PPP PHP question v2 – the humbler post

Obviously I rubbed some people the wrong way, and didn’t explain my question(s) clearly enough from the outset, then got wrapped up in taking some offense from some of the responses.  Reviewing everything today I can see where I could have responded differently, and more clearly, earlier on.  Apologies to anyone who was offended (if anyone was).

I do think the original point(s) were somewhat lost.  To the original poster who offered the banking analogy – thank you.  However, I don’t think it’s enough, and is clearly at odds with some of my other experiences with Java/Groovy.  Let me show two code samples here (assuming WP doesn’t mangle the code too much – I need to get one of those code display plugins in here!)

In Groovy (Java), if I run this:

===========================
class person {
private email = “person email”
protected phone = “person phone”
public name = “person name”
def showInfo() {
println this.email + ” ” + this.name + ” ” + this.phone
this.onlyInUser()
}
}
class user extends person {
private email = “user email”
protected phone = “user phone”
public name = “user name”
def onlyInUser() {
println “I’m in the user class definition”
}
def showInfo() {
super.showInfo()
println this.email + ” ” + this.name + ” ” + this.phone
}
}
def u = new user()
u.showInfo()
===========================
I get this output:

===========================
person email person name person phone
I’m in the user class definition
user email user name user phone
===========================

*All* the *this* property accesses are class-bound, it seems, but the this.onlyInUser() call still calls the method in the child class.

In C# (my C# isn’t hot, but this *seems* to be a correct re-implementation of the same logic) if I run :

===========================

using System;
class person  {
public string name = “person name”;
protected string email= “person email”;
private string phone = “person phone”;

public virtual void showInfo() {
Console.WriteLine(“In the person showInfo method”);
Console.WriteLine( this.name + ” ” + this.phone + ” ” + this.email);
}
}

class User : person {
public new string name = “user name”;
protected new string email= “user email”;
private new string phone = “user phone”;

public override void showInfo() {
base.showInfo();
Console.WriteLine(“In the user showInfo method”);
Console.WriteLine( this.name + ” ” + this.phone + ” ” + this.email);
}

// Main begins program execution.
public static void Main()
{
User u = new User();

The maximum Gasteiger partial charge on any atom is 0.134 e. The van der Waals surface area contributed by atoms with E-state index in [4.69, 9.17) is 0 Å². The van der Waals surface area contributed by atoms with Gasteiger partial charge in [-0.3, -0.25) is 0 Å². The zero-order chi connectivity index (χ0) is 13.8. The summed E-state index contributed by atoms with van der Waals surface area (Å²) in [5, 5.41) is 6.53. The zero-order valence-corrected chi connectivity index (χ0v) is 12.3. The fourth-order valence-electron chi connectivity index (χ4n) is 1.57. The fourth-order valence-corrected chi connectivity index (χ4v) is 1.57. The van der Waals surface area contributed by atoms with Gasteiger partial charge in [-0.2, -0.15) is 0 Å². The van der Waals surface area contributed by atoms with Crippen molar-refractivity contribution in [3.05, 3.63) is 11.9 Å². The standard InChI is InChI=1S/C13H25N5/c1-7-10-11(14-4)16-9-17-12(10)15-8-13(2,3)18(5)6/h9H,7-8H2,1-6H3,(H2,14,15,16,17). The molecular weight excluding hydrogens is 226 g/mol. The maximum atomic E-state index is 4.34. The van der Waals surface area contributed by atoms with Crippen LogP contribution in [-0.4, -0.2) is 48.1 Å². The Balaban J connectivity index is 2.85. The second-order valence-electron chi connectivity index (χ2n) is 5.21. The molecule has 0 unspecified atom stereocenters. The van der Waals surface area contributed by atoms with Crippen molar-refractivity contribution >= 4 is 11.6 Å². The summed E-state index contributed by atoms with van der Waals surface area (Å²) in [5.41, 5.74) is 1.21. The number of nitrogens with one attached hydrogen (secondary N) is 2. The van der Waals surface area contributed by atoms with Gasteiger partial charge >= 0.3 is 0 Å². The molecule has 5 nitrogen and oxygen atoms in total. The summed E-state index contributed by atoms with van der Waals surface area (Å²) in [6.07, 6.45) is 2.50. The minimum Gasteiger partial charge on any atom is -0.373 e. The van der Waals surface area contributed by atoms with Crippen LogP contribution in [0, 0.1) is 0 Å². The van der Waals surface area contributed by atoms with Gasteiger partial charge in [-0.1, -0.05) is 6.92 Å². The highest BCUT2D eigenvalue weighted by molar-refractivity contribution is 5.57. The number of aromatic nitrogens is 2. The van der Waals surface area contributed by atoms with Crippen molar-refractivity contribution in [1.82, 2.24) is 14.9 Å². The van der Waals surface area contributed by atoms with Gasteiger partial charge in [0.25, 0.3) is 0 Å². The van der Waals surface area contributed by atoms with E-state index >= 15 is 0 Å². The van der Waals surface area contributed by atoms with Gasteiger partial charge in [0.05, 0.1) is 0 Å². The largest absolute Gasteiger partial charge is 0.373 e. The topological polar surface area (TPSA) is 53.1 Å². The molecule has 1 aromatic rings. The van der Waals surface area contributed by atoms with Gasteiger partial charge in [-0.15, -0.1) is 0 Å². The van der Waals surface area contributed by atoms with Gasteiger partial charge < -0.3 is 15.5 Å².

u.showInfo();
}
}

===========================

I get

===========================

In the person showInfo method
person name person phone person email
In the user showInfo method
user name user phone user email

===========================

Running seemingly equivalent code in PHP (5.2.5)
===========================
<?php
error_reporting(E_ALL);
class person {
private $email = “private person email”;
protected $phone = “protected person phone”;
public $name = “public person name”;
public function showInfo() {
echo $this->email.” – “.$this->phone.” – “.$this->name.”\n”;
$this->onlyInUser();
}
}
class user extends person {
private $email = “private user email”;
protected $phone = “protected user phone”;
public $name = “public user name”;
public function onlyInUser() {
echo “I’m in the user class definition\n”;
}
public function showInfo() {
parent::showInfo();
echo $this->email.” – “.$this->phone.” – “.$this->name.”\n”;
}
}
$u = new user();
$u->showInfo();
===========================
I get the following output:

===========================
private person email – protected user phone – public user name
I’m in the user class definition
private user email – protected user phone – public user name
===========================

There’s clearly a difference here, and it’s likely related to an logical difference between super and parent.  My limited Java-fu and C#-fu being what they are, I’m not able to quite grok why there’s a difference in behaviour between the examples ago.

Hopefully this is humble enough to garner some collective wisdom.  I’m not bashing PHP here, nor anyone’s contributions or anything of the sort.  Simply asking – why are these behaving differently?


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